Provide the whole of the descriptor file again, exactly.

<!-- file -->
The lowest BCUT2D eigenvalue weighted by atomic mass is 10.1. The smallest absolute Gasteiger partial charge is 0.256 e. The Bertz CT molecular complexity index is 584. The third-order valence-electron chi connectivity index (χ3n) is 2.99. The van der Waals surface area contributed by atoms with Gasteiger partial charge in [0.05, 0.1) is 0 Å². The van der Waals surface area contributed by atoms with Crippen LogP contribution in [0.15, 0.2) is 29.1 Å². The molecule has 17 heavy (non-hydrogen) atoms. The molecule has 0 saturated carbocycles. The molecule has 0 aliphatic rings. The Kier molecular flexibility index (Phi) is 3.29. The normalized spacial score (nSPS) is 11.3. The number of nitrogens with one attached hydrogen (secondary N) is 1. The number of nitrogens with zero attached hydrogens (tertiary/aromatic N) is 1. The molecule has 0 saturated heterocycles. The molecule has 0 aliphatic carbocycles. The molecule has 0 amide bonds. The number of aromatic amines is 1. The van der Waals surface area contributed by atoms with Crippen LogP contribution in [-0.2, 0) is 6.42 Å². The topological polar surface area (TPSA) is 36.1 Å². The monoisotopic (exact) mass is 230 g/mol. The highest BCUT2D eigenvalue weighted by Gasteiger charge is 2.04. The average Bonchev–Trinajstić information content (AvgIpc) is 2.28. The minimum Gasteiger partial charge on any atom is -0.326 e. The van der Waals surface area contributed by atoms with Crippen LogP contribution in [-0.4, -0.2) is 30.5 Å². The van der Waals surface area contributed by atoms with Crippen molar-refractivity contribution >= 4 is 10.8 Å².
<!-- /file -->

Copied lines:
The lowest BCUT2D eigenvalue weighted by atomic mass is 10.1. The smallest absolute Gasteiger partial charge is 0.256 e. The Bertz CT molecular complexity index is 584. The third-order valence-electron chi connectivity index (χ3n) is 2.99. The van der Waals surface area contributed by atoms with Gasteiger partial charge in [0.05, 0.1) is 0 Å². The van der Waals surface area contributed by atoms with Crippen LogP contribution in [0.15, 0.2) is 29.1 Å². The molecule has 17 heavy (non-hydrogen) atoms. The molecule has 0 saturated carbocycles. The molecule has 0 aliphatic rings. The Kier molecular flexibility index (Phi) is 3.29. The normalized spacial score (nSPS) is 11.3. The number of nitrogens with one attached hydrogen (secondary N) is 1. The number of nitrogens with zero attached hydrogens (tertiary/aromatic N) is 1. The molecule has 0 saturated heterocycles. The molecule has 0 aliphatic carbocycles. The molecule has 0 amide bonds. The number of aromatic amines is 1. The van der Waals surface area contributed by atoms with Crippen LogP contribution in [-0.2, 0) is 6.42 Å². The topological polar surface area (TPSA) is 36.1 Å². The monoisotopic (exact) mass is 230 g/mol. The highest BCUT2D eigenvalue weighted by Gasteiger charge is 2.04. The average Bonchev–Trinajstić information content (AvgIpc) is 2.28. The minimum Gasteiger partial charge on any atom is -0.326 e. The van der Waals surface area contributed by atoms with Crippen LogP contribution in [-0.4, -0.2) is 30.5 Å². The van der Waals surface area contributed by atoms with Crippen molar-refractivity contribution >= 4 is 10.8 Å².